Enabling disabled musicians find their rhythm

Enabling disabled musicians find their rhythm

SINGAPORE — Rejected from a music school because she was told that she did not have a sense of rhythm, Ms Jamie Lopes-Lam had to give up her dream of playing the drums until Faith Music Centre (FMC) came along. The centre offers music lessons for people with disabilities.

On Friday (Aug 25), the 22-year-old, who has an intellectual disability, and her band Cactus Rose, will perform from 10am to noon at Enabling Village in Lengkok Bahru.

Following that music school’s rejection when she was just a child, her parents decided to stop Ms Lopes-Lam from pursuing her musical dream even though they knew how much she loved the drums.

As a child, Ms Lopes-Lam would bang on her parents’ pots and pans with chopsticks until they were dented and scratched.

The young woman got a second shot at chasing her dream after she and her parents met Mr Alvin Yeo, FMC’s founder, at the SG Enable’s annual Training and Career Fair in 2014.

He took Ms Lopes-Lam, whose disability makes it difficult for her to study and interact socially, under his wing immediately.

“I saw Jamie differently — as an undiscovered and untried talent. Just because someone is (disabled), it does not mean they do not have other abilities,” said Mr Yeo, 45.

Today, Ms Lopes-Lam is the drummer for Cactus Rose, which includes fellow disabled musicians, under FMC.

Cactus Rose made its debut in front of 130 people at “Cactus Rose in Concert: Disability is Not a Barrier to Learning” on Saturday. The concert, which was supported by the TODAY Enable Fund, was held at UOB Ability Hub in the Enabling Village.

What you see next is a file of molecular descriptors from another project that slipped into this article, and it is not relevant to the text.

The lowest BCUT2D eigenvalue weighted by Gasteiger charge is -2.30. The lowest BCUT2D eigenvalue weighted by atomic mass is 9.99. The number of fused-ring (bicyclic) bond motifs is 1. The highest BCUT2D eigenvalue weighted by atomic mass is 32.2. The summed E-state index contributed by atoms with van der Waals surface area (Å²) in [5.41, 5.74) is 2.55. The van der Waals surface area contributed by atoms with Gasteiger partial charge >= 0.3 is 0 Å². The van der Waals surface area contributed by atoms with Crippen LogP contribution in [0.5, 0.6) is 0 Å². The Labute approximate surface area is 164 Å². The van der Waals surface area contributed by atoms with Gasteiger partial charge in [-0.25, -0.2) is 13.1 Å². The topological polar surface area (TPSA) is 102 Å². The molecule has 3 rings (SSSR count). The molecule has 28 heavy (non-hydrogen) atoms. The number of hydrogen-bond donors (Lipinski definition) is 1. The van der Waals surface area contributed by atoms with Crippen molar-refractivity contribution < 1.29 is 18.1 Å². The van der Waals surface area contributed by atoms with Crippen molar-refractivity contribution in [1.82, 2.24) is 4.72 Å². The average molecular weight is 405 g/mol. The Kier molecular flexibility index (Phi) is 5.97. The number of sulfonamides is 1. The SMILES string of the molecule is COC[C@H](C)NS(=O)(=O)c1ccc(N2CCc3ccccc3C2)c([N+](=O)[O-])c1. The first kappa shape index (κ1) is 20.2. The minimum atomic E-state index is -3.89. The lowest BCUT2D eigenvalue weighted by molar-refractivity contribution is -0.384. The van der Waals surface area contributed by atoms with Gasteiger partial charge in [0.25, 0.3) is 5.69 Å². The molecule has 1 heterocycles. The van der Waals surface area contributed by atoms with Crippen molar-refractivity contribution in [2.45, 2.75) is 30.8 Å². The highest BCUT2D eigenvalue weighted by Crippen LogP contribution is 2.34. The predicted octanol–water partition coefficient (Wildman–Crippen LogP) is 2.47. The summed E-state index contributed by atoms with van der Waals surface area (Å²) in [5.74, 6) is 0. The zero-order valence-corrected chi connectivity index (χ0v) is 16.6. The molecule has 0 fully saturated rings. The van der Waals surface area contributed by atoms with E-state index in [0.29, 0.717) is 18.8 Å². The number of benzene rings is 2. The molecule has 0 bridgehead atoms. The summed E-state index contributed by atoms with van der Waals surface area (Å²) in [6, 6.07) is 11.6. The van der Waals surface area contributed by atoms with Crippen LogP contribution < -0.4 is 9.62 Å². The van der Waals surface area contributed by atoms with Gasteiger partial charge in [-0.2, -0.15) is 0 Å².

Following a performance on Friday, the band will perform at the Singing Lotus Concert at Ling Kwang Home on Sept 15.

The seven-piece band — comprising persons with various disabilities, including visual impairment, autism spectrum disorder and development disability — was formed two years ago. The group performs a range of musical genres, including modern pop and oldies, at nursing homes and non-profit events.

When the band members came together, they did not talk to one another, as many of their disabilities inhibited them from socialising in the usual way, said Mr Yeo.

Getting them to interact and familiarise themselves with one another could be done only through music, by pairing their instruments and synchronising in song: Drummer to bassist, guitarist to vocalist.

Eventually, with tri-weekly sessions, for three hours each time, the members started forming strong friendships.

To ensure that Cactus Rose can hold its own against any other able-bodied musical band, Mr Yeo also makes it a point to give the band non-customised instruments.

“If a company wants to hire them, they won’t care about their disabilities. If you put certain marks on their instruments (to assist them), what will happen on a real stage that we have to be on, without their usual tools?”

He added: “I believe everyone can learn, maybe they just learn differently and at a different pace.”

FMC, which was set up nine years ago originally to train musicians to perform at nursing homes, began opening its doors more to people with disabilities three years ago, with the assistance of SG Enable’s training grant for the disabled.

The majority of the FMC’s 100-plus student cohort is now made up of disabled students.